I've been meaning to get around to this.  Sorry about that.  I am just going to throw a bunch of pictures up on here and talk about them.  If you are looking for the deeper meaning, I can lay that out right up front.   It's "Kathy likes potching around with yarn."  To answer the musical question:  That's how deep is my love.       The yellow pictures are of a prototype for a hot/cold gel pack cover.   I keep these gel pack thingies in the freezer and I use them for aches and pains instead of ice.  It's not as great a discovery as the day they allowed ibuprofen to be sold over the counter and my menstrual cramps were finally tolerable, no.  But, they do work pretty well.  There is one size that won't stay in a towel which means it won't stay on my ankle or wherever else.  I needed to sew myself a couple of covers.  Seeing as how I don't seem to sew anymore, I decided to knit!  Plus, there are some gorgeous cablely designs on Ravelry of hot water bottle covers for more inspiration.  I tried lots of different things for the shoulders and the bind off on the bottom, but it is the side edges where I experimented the most.  I wanted the sides to be firm enough to keep the gel pack from sliding around or mooshing up. Overall, the gauge was a little too tight and the cozy a tad small.  This is Brown Sheep Cotton Fleece from my stash.       I learned a number of things, then went ahead with my holiday plan. I bought some more gel packs from the chiropractor and made cozies to cover them for my achy breaky friends and fambly. Did I use what I learned and come out with a pattern or formula of some kind? Guess. At the last minute, I ended up giving the prototype to my friend Steve's mom. She's a knitter, so I can only laugh when I think about her looking this over and wondering what the hell I was thinking. Yet, it looks ok, it's washable, and it functions well. Actually, I'm waiting to hear about how well they function, because I don't have one.Left to right: pink--Beth-2 strands of 75/25 sock yarn, green--Kurt-Blue Sky Cotton, Last 2 for Julie and Joe-Chevrons=acrylic, Red=TLC Cotton Plus     I have several other goodies, including opk (other people's knitting) that I will be posting in the days to come.  Look out!Interloper!  [...]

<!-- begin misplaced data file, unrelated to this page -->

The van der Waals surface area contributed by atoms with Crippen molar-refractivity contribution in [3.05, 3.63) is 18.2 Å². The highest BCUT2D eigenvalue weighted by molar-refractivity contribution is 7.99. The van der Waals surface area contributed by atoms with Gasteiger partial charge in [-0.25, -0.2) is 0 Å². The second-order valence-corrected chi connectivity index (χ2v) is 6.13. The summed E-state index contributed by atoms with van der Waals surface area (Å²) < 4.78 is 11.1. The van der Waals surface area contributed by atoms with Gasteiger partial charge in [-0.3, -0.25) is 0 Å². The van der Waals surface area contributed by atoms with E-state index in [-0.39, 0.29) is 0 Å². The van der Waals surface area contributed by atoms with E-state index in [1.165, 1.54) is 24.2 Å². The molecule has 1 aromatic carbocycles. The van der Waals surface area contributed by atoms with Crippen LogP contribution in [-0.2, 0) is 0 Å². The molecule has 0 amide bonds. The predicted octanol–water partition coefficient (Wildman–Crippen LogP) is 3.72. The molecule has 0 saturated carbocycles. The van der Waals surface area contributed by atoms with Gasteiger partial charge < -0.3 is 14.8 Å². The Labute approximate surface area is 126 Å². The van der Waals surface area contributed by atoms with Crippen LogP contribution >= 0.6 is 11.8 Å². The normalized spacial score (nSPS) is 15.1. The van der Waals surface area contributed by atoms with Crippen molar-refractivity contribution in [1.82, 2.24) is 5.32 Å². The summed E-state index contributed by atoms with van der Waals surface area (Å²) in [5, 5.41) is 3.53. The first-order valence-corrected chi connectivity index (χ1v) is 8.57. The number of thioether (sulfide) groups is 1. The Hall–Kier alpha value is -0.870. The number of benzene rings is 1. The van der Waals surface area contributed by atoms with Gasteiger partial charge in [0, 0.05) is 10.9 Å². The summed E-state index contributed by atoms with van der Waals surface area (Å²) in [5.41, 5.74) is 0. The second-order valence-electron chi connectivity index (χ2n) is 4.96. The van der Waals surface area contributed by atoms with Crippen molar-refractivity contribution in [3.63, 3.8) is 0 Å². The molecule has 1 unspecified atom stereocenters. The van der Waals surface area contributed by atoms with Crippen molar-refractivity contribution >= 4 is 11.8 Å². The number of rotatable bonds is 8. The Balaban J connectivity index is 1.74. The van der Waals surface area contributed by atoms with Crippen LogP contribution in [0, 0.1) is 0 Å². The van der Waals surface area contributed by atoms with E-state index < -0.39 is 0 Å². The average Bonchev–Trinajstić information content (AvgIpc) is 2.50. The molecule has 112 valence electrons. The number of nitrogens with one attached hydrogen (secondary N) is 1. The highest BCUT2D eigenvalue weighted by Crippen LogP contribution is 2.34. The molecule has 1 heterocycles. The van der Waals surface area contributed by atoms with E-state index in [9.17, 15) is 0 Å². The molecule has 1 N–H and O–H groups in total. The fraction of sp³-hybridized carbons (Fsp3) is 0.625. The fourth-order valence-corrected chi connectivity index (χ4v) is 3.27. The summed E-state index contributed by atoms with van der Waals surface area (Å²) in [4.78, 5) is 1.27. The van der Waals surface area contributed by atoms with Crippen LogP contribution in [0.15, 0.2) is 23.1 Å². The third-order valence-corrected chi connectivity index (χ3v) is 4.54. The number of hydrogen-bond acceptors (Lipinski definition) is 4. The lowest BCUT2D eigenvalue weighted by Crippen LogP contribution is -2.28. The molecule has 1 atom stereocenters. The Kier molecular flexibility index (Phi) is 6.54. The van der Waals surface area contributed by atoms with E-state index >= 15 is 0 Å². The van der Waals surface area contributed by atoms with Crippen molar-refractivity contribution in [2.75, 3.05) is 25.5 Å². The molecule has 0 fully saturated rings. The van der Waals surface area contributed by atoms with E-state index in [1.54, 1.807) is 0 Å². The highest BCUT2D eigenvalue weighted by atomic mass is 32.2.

Knitwear in Action